CIRM is cosponsoring the Investor and Partnering Forum at the Stem Cell Meeting on the Mesa in San Diego. It’s an effort to build relationships between investors, companies, and entrepreneurial academics.
Stem cells have been in the news a lot lately thanks to Nobel prizes and scientific discoveries. But for many biotech companies all the good news is scant consolation if they can’t get the money they need to do the research that’s required to bring promising therapies to market.
That message was driven home on the first day of the annual Stem Cells Meeting on the Mesa at the Sanford Consortium for Regenerative Medicine in San Diego. It’s a gathering of some of the top scientific researchers, industry pioneers and investors. The goal is to bring together the leaders in the field to create new partnerships and advance stem cell science into cures. But when Robert Parlay, Chairman and CEO of stem cell manufacturing company Cellular Dynamics International, got up to talk to the audience and asked for a show of hands from all the investors in the room, only a few people in a room of a few hundred raised their hands.
It was a powerful visual indicator of just how difficult it is for even leading biotech and other companies to attract the investment they need. It’s also a reminder of just how important the stem cell agency is in filling that gap. Without our funding the picture would be even more grim.
Just last week the CIRM governing board approved almost $20 million in funding two biotech companies – ViaCyte, Inc. and bluebird bio – in the first round of our Strategic Partnership Award initiative (here’s our press release). It’s an effort to attract more industry engagement and investment into stem cell research.
Ron Leuty of the San Francisco Business Times recently interviewed Bluebird Bio chief medical officer David Davidson about the company’s CIRM funding. He said:
Partnering with California and our investigators in California is essential for the success of this study. California has more patients with beta-thalassemia than any other state. There are world-renowned experts in the field there who we are working with. This is really essential for the success of the study.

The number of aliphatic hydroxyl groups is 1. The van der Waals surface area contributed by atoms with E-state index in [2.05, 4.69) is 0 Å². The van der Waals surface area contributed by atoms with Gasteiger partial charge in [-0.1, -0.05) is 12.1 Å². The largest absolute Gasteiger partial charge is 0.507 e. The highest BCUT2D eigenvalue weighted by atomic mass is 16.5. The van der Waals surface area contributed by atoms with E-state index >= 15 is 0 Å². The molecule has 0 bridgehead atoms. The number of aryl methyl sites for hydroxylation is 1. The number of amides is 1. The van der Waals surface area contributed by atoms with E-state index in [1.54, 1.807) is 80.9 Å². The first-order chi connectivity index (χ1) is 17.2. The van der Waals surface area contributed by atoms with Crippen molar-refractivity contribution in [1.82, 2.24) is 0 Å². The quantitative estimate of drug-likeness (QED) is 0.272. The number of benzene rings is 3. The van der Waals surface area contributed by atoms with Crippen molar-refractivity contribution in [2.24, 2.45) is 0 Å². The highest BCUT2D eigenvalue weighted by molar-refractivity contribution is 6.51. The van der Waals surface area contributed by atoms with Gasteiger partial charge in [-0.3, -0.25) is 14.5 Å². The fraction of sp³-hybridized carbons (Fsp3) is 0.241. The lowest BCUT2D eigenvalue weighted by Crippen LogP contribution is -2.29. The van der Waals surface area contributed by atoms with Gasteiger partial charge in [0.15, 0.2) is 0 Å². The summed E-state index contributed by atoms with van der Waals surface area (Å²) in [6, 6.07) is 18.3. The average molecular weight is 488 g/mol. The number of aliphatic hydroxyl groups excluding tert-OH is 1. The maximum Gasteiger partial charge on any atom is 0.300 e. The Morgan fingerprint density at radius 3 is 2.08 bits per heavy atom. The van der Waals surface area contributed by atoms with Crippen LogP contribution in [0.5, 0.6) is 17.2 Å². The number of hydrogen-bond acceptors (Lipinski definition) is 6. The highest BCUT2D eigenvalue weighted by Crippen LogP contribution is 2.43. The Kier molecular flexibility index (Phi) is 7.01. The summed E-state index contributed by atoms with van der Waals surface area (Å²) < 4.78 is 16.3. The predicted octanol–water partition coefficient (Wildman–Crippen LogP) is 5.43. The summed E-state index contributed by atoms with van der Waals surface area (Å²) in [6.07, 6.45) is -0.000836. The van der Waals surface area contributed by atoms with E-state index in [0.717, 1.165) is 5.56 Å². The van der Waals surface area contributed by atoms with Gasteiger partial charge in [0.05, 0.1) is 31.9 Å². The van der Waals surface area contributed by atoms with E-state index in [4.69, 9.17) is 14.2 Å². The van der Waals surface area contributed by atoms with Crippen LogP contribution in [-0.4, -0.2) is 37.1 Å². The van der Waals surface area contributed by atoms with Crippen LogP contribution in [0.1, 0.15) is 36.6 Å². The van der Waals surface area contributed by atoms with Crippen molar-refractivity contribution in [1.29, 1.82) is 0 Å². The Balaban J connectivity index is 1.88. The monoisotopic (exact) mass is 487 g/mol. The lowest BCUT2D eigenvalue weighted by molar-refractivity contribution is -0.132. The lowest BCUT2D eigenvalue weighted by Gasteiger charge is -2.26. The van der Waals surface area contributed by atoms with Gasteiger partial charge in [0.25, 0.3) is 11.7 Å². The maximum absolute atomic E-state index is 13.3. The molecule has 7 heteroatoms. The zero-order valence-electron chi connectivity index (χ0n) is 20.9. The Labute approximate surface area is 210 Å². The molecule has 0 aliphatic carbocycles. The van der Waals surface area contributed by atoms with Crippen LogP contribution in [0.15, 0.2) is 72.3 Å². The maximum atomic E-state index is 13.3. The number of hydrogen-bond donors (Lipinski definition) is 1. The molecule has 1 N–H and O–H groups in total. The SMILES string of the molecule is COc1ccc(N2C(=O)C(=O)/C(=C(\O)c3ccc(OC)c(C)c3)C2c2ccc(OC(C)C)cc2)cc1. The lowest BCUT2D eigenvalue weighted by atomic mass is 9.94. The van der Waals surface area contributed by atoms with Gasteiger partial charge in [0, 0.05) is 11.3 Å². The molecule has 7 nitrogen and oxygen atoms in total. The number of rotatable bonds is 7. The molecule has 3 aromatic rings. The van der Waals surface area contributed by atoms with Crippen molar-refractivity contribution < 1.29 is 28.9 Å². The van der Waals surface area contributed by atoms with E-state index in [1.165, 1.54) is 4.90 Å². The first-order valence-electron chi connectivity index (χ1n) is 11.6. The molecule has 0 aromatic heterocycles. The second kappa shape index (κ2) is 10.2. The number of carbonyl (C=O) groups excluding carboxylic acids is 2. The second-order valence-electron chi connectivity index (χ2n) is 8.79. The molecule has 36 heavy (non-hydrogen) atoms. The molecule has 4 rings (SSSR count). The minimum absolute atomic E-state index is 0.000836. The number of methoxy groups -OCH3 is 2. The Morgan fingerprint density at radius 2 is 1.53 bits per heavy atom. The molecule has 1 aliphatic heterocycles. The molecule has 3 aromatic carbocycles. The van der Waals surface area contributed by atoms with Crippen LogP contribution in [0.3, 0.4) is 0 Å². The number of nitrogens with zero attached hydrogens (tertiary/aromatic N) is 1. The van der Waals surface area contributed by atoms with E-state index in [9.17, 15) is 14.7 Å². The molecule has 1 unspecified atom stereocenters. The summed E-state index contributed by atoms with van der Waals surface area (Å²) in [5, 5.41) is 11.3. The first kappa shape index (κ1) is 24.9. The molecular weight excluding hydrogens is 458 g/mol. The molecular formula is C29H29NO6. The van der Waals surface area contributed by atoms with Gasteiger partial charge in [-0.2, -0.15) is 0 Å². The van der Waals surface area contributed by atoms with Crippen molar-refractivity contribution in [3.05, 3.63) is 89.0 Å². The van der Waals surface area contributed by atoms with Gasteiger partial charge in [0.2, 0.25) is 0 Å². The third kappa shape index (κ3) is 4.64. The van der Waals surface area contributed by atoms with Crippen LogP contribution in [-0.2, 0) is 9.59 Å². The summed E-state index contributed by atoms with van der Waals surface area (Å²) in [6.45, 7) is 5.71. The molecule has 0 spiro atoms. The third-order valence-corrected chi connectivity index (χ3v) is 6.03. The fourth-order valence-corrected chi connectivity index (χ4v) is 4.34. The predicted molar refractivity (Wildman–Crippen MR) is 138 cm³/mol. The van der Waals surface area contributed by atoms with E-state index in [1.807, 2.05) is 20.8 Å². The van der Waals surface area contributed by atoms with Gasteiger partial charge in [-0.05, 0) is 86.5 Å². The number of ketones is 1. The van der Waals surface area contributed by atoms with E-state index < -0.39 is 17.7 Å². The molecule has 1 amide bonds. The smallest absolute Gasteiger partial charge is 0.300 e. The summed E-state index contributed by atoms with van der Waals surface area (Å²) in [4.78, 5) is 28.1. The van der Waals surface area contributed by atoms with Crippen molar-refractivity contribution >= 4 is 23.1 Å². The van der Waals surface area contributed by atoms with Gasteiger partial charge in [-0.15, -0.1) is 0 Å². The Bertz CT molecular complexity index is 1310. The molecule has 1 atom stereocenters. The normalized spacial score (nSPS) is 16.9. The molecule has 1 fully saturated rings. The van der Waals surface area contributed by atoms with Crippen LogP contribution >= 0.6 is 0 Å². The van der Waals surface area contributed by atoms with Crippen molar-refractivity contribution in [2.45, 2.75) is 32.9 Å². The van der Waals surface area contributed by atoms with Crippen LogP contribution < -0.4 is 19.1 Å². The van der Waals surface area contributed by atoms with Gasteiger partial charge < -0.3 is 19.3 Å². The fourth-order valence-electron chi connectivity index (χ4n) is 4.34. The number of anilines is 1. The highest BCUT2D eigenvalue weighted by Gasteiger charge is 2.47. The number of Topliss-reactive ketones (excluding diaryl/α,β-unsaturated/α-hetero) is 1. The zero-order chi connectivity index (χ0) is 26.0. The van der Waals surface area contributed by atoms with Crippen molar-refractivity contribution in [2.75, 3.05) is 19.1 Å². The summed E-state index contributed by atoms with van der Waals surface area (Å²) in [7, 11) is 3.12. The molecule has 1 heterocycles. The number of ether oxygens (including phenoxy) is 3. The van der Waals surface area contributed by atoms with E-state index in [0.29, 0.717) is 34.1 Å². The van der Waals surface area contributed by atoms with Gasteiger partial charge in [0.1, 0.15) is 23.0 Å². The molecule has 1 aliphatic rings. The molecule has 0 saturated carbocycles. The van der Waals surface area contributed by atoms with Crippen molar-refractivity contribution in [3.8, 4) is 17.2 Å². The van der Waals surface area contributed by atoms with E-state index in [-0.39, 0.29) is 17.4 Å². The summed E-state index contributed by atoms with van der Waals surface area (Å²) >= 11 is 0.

Stem Cells on the Mesa shows that there are many companies who would love to be more engaged, who would love to be able to do more, all they need is the money.
Many speakers at the meeting spoke out loudly in praise of CIRM and the funding we provide to help drive the most promising science towards clinical trials. Jonathan Thomas, CIRM Chairman, echoed those sentiments saying: “One of the things we talk a lot about at CIRM is how we can work even more closely with industry, helping companies advance the ball.”
That doesn’t just mean with funding from us but also with advice on how to navigate the regulatory process, how to work with the FDA, and how to partner with the big pharmaceutical companies who have access to enormous resources
“We are placing real emphasis on trying to get Big Pharma to work with companies earlier on in the process,” Thomas said. “We have Big Pharma coming to us, looking for introductions to the most promising work. We are happy to do that because it gives them access to good projects and gives the researchers and industry access to the funds they need to take their products to market.”
It’s exciting being at a meeting like this, filled with so many talented people who are passionate about the work they do and believe in the promise of stem cell research to deliver therapies and cures.
As Jonathan Thomas pointed out, events like this are a reminder why the people of California are so important to the future of stem cell research. Their support makes it possible for meetings like Stem Cells on the Mesa to take place, and possible for everyone involved to talk in terms of cures instead of lost opportunities.